Hiking Through the Medina of Fez

The ancient Medina of Fez is history and culture packed with ornate alleys and cracked yet gorgeous stone walkways. Stairs fill the city making it quite the workout to make your way through Fez. It’s definitely no walk in the park. Walking through the Medina be sure to have a determined look to limit the amount of hassling, but still – expect to be bothered to buy something around every twist and turn.

There are shops for everything and every side-street or alley has it’s own designated category. Rugs, lamps, textiles, jewelry, and so on are all jammed into the crowded streets of the Medina. The problem is with all this over-crowdedness the streets are near impossible to walk through during the busy times of the day, but I highly recommend walking all throughout the Medina. It’s a great way to really see the city for free.

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Locals will give you those looks. You know, the looks that remind you that ultimately you are a tourist. Cause really you are. Unless you’re living somewhere for a couple months or more, you’re still a tourist because everything is still new. For me I hate owning up to the fact that I’m a tourist so I do everything I can to avoid looking like one. Unfortunately I can’t fool the true locals – it might be my skin color or it might be because I take pictures of lamp stores…

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The tannery is a must see in the Medina – it’s a free tour, which is just what I like but warning: they will tempt you to purchase some truly gorgeous and high quality leather. It’s a fairly informative and quick tour, but just be prepared for the smell and very steep staircases to get up to the top. This tannery tans much of the leather in the world so it’s really interesting to see where it comes from! But boy the smell… They do give you mint leaves to help alleviate the smell, but pull the leaves away from your nose for one second and pheeeww… beware!

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Touring the Medina for cheap is easy because of these storekeepers who just really want to show you their stuff. I went into a perfume shop and smelled everything, like everything for free and it was a blast! They don’t force you purchase anything and it’s a great way to see a lot. This is especially useful on short trips, like the one I had to Fez. It allows you to see the Medina fast.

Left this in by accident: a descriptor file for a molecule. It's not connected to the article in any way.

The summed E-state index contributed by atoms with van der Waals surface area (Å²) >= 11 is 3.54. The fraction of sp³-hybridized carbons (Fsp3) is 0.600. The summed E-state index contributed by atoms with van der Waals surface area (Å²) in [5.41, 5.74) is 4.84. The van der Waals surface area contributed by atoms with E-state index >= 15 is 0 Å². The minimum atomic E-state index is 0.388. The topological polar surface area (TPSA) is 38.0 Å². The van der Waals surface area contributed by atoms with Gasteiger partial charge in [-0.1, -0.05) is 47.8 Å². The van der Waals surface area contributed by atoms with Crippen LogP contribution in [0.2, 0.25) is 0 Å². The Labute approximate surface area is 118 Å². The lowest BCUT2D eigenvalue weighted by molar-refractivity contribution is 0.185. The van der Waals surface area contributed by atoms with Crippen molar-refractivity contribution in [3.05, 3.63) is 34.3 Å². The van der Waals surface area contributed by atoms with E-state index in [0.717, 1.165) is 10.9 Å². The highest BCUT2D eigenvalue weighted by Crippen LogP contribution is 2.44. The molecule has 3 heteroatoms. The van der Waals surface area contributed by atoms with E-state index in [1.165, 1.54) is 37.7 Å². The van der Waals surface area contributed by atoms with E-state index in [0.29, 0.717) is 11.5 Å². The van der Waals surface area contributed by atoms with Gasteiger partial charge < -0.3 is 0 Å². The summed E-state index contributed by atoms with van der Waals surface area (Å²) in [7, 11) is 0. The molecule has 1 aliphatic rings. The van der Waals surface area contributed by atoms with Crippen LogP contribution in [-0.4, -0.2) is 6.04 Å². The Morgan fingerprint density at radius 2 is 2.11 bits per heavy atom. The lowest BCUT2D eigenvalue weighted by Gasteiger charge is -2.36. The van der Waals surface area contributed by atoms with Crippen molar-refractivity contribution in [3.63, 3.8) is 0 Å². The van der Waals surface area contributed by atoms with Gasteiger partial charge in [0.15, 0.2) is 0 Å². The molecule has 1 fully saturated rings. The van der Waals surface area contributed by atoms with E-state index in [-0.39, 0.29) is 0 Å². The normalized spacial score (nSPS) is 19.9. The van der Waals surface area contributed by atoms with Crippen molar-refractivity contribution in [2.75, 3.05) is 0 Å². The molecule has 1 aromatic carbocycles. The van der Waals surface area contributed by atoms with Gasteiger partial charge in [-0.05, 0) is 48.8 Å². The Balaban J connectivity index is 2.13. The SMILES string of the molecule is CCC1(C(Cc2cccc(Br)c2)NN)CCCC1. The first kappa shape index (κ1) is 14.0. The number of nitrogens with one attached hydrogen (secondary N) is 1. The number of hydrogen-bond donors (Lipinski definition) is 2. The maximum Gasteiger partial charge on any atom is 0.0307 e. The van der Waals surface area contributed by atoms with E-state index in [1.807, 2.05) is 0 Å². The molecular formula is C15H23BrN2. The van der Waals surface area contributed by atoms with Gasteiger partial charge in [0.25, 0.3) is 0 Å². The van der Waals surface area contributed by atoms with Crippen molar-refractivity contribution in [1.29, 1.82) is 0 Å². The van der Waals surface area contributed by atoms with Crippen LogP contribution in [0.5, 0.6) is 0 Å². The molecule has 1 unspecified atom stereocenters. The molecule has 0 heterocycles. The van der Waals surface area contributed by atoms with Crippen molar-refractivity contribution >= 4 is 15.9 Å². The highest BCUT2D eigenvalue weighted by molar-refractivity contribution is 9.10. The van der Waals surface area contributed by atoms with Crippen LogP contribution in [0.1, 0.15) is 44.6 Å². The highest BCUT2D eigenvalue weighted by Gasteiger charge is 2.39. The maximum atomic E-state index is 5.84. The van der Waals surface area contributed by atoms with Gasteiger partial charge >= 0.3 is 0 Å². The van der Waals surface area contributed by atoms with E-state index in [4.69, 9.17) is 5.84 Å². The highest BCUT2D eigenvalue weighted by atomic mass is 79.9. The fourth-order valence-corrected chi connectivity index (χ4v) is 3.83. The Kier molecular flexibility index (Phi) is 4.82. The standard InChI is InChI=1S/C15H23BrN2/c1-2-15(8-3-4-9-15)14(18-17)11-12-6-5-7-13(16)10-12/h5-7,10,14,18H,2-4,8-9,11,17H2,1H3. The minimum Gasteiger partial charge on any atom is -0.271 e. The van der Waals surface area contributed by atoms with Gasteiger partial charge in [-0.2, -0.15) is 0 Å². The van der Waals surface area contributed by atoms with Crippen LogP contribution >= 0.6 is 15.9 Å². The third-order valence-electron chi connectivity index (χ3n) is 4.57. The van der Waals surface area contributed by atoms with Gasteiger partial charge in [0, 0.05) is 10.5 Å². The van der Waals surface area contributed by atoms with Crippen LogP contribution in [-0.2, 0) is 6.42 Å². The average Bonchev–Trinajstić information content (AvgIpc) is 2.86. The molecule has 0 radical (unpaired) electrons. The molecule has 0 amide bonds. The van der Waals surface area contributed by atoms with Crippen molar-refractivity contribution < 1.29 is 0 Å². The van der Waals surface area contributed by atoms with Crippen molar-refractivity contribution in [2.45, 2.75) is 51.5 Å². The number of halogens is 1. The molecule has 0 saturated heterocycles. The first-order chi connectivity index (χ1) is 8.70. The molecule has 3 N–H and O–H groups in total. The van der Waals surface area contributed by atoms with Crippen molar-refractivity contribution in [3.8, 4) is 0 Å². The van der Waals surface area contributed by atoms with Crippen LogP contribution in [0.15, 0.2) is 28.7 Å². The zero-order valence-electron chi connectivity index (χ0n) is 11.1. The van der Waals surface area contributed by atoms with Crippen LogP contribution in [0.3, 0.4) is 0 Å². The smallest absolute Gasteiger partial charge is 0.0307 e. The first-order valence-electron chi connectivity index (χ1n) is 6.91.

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Planning Way Way Ahead

“The man who goes alone can start today; but he who travels with another must wait till that other is ready.” – Henry David Thoreau

Traveling alone is exhilarating, scary, and necessary. Never knowing what to expect is part of the fun and part of the fear. I’m a talker, once you get me going you wish you could get me to stop. I have a tendency to go on unmapped rants that run around in circles until someone changes the topic or just walks away. Luckily that makes traveling by myself easy because I’m not scared of making friends along the way. Even with that being say I still prefer traveling with friends, but I still try to take time to explore places by myself.

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Ifrane, Morocco

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Think about the Poconos in the US – that’s what Ifrane is. It’s a small town in the middle of Morocco surrounded by the popular ski slopes, which are mostly a tourist destination for Moroccans. When I stayed in Ifrane, however, it was in between summer and winter – picture absolutely unexpectedly freezing nights and oddly hot days. All at the same being surrounded by a ghost town. A ghost town except for Al Akhawayn University. I was only in Ifrane for four days while presenting at a conference on the Muslim World, but at all times of the day I was fairly freezing.

I thought – oh I’m going to Africa, it’s going to be so warm! I also made the mistake of checking the weather but only looking at the highs. Warning: always check the full weather report, don’t just be optimist like me and only bring a light-weight fleece.

This beautiful, remote, and extremely developed town smack right in the middle of Morocco is only a few hours from all the major cities (and Spain). It’s a great stop for a trip to Morocco and some of the sites will make you forget you’re technically in Africa.